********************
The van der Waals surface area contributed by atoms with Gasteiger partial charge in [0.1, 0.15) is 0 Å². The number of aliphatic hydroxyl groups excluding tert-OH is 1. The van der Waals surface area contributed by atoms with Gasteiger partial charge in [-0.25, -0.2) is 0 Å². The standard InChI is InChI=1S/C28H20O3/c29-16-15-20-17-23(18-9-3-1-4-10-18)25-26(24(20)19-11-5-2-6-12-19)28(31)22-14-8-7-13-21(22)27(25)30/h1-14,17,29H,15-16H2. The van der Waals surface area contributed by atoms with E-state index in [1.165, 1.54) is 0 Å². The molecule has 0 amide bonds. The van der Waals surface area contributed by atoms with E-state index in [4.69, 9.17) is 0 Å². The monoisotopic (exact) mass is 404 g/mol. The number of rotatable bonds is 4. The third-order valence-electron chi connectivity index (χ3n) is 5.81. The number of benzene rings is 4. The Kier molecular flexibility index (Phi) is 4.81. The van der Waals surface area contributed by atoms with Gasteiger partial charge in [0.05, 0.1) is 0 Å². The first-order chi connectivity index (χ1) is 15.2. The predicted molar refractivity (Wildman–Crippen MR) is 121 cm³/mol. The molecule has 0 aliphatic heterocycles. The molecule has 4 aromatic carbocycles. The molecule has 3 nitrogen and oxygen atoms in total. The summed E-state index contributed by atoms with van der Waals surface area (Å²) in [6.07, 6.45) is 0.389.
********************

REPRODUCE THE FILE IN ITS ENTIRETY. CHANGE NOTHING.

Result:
The van der Waals surface area contributed by atoms with Gasteiger partial charge in [0.1, 0.15) is 0 Å². The number of aliphatic hydroxyl groups excluding tert-OH is 1. The van der Waals surface area contributed by atoms with Gasteiger partial charge in [-0.25, -0.2) is 0 Å². The standard InChI is InChI=1S/C28H20O3/c29-16-15-20-17-23(18-9-3-1-4-10-18)25-26(24(20)19-11-5-2-6-12-19)28(31)22-14-8-7-13-21(22)27(25)30/h1-14,17,29H,15-16H2. The van der Waals surface area contributed by atoms with E-state index in [1.165, 1.54) is 0 Å². The molecule has 0 amide bonds. The van der Waals surface area contributed by atoms with E-state index in [4.69, 9.17) is 0 Å². The monoisotopic (exact) mass is 404 g/mol. The number of rotatable bonds is 4. The third-order valence-electron chi connectivity index (χ3n) is 5.81. The number of benzene rings is 4. The Kier molecular flexibility index (Phi) is 4.81. The van der Waals surface area contributed by atoms with Gasteiger partial charge in [0.05, 0.1) is 0 Å². The first-order chi connectivity index (χ1) is 15.2. The predicted molar refractivity (Wildman–Crippen MR) is 121 cm³/mol. The molecule has 0 aliphatic heterocycles. The molecule has 4 aromatic carbocycles. The molecule has 3 nitrogen and oxygen atoms in total. The summed E-state index contributed by atoms with van der Waals surface area (Å²) in [6.07, 6.45) is 0.389.